“Now, let us cultivate the habit of consultation,” he appealed. “This appeal is to the Ministry of Mines and Mineral Resources don’t just issue licenses to mining companies – whether for exploration or not – without letting us at the Council know. Otherwise, if you issue licenses without our knowledge, there will be confrontation. As such, to avoid it, bring all stakeholders on board.
“Another thing is sensitization – that is, let the different communities know the difference between mining and exploration – I am sure if they know, it will lessen much tensions and expectations.”
Mr. Yambasu said he wants to know when during exploration if minerals are extracted what will be the benefit to the community and other stakeholders. Besides, the nine years given to mining companies for exploration is such a long time – why not find a way in shortening it?
He encouraged all to go by the rules, and respect for each stakeholder to be encouraged, especially Council and the people’s representatives like councilors and members of parliament.
“For your information it is Council that is mandated to oversee development across the district, so don’t ignore us please,” he concluded.
It is for these same reasons, said the Mines Committee, that they are in town, and while here they are not looking back on past wrongs but to look for ways how these wrongs can be avoided in future, because the people’s welfare is the Committee’s concern.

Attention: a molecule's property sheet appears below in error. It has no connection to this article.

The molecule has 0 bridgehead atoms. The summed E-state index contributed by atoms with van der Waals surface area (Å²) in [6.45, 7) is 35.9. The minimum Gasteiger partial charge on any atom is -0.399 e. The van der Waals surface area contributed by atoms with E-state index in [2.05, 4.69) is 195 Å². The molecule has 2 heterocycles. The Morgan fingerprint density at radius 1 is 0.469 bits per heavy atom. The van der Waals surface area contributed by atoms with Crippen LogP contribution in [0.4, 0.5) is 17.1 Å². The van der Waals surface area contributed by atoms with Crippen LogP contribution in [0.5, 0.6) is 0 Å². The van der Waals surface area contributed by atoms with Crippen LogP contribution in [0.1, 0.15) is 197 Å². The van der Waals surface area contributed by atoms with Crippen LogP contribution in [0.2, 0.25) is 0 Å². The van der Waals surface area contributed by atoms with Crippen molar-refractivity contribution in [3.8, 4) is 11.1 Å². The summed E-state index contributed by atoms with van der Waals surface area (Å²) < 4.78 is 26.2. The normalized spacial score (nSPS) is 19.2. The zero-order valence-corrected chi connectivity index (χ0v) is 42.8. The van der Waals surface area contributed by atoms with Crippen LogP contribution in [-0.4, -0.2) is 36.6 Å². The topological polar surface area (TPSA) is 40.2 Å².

However, it was the Committee’s view that exploration companies be encouraged and supported because they are investing a lot of money and equipment; but if they are being harassed, well, they might as well pack their gear and leave. “If we are in a hurry to develop, we won’t benefit; so let us all be patient,” the Committee advised.
Mr. Prince Cuffie, Deputy Director, Geological Survey, National Minerals Agency, said presently there is only one small scale mining company at Diang Chiefdom.
“Our objective at the National Minerals Agency is for Sierra Leone to benefit from its minerals, but for this to happen two things must take place – if mining is to occur, serious exploration should happen and while this is ongoing, the community and stakeholders have a right to know who has a license to operate, and for those with license but are not operating, please let us know so we can recommend for a withdrawal of such license and for it to be given to those who mean business.
“Secondly, exploration companies are only exploring, so please don’t make big requests to them yet until after they graduate into full scale mining when they will be bound to honour their corporate social responsibilities. However, if they give to the communities, fine; but it is not obligatory on them to do so. So be patient until they graduate into full scale mining,” he said.
Presently, there are two mining companies doing exploration work in the district – Rimco Mining, a Nigerian company, and Central Mining Company from Ukraine.